Publication: Monitor Volume: 5 Issue: 105

After several weeks of wild rumors about behind-the-scenes political warfare, the Russian government’s cabinet has now been largely formed–only the health minister has not yet been named. And while rumors that “The Family,” as President Boris Yeltsin’s inner circle is now being called in the Russian press, had dictated all the main cabinet choices, turning Prime Minister Sergei Stepashin into almost a figurehead, the cabinet in its final form appears to be more balanced between rival financial-political clans than appeared to be the case only last week.

The rumors of a successful behind-the-scenes power play by the inner circle peaked on May 28, when Mikhail Zadornov, whom Stepashin had picked to be first deputy prime minister in charge of macroeconomics, resigned after being removed from the post of finance minister. Zadornov had argued that he needed to hold both portfolios, as Anatoly Chubais did in 1997, in order to have genuine control over macroeconomic policy. Zadornov was reportedly thwarted in this by First Deputy Prime Minister Nikolai Aksenenko, who last week publicly insisted that Yeltsin had agreed to give him the final say over economic policy.

Following Zadornov’s resignation, some Russian media–in particular NTV television, controlled by MOST bank founder Vladimir Gusinsky, and the daily newspaper “Kommersant”–claimed that a group of insiders including Yeltsin’s daughter Tatyana Dyachenko, the tycoon Boris Berezovsky and Sibneft oil company chief Roman Abramovich, among others, had basically taken over control of the government. This development, “Kommersant” warned, represented a direct threat to Russian democracy (Kommersant, May 29). NTV, in its weekly news analysis program “Itogi,” claimed that this “camarilla” of Kremlin insiders, represented in the cabinet by Aksenenko, was being led not by Berezovsky, as previously thought, but by Sibneft chief Abramovich. The program stressed Abramovich’s “shadowy” nature, stressing the absence of any photographs of the 32-year-old tycoon (the channel did show a profile shot of Abramovich at a ceremony last year marking the merger of Sibneft with the Yukos oil giant, a marriage which quickly failed). NTV even got a street artist on Moscow’s Arbat to do a composite sketch of Abramovich (NTV, May 30). Rumors about Abramovich circulated in other media: One newspaper reported that he is paying a PR firm US$170,000 a month as part of an effort to get Aksenenko in as prime minister (Moskovsky komsomolets, May 31).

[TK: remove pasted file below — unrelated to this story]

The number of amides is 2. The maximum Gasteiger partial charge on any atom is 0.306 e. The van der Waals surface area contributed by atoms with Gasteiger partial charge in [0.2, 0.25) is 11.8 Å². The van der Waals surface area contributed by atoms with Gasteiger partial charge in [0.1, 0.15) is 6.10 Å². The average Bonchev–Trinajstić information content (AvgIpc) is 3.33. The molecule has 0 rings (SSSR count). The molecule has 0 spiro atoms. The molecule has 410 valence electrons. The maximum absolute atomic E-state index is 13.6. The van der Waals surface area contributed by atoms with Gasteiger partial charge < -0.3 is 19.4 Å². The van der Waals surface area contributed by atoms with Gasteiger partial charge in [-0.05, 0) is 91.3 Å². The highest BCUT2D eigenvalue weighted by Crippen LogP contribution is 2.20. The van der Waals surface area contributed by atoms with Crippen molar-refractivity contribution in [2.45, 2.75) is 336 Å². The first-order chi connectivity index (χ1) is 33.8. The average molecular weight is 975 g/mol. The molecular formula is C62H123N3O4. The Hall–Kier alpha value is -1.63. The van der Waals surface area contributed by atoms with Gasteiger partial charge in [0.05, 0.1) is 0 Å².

On a more serious note, NTV claimed that many in the new government–including Aksenenko, State Customs Committee chief Mikhail Vanin, Pension Fund head Mikhail Zurabov, Fuel and Energy Minister Viktor Kaluzhny and tax chief Aleksandr Pochinok–are directly beholden to Abramovich. According to the channel, these posts represent the largest financial flows outside the finance ministry (NTV, May 30). In addition, the newspaper “Segodnya”–which, it should be noted, is (like NTV) part of Gusinsky’s media empire–reported that the state’s 37.5 percent stake in the Gazprom natural gas monopoly, which has been held by Gazprom chief Rem Vyakhirev, would be taken over by Kaluzhny, the new energy minister (Segodnya, May 31). Aksenenko is rumored to have been given overall control of Russia’s “natural monopolies,” including Gazprom. “Segodnya” also wrote that another Kremlin insider, Aleksei Ogaraev, deputy secretary of the Kremlin’s Security Council and reportedly a friend of Tatyana Dyachenko, will be named to head Rosvooruzhenie, Russia’s state arms exporting company and a major cash source (Segodnya, May 29; Kommersant, June 1).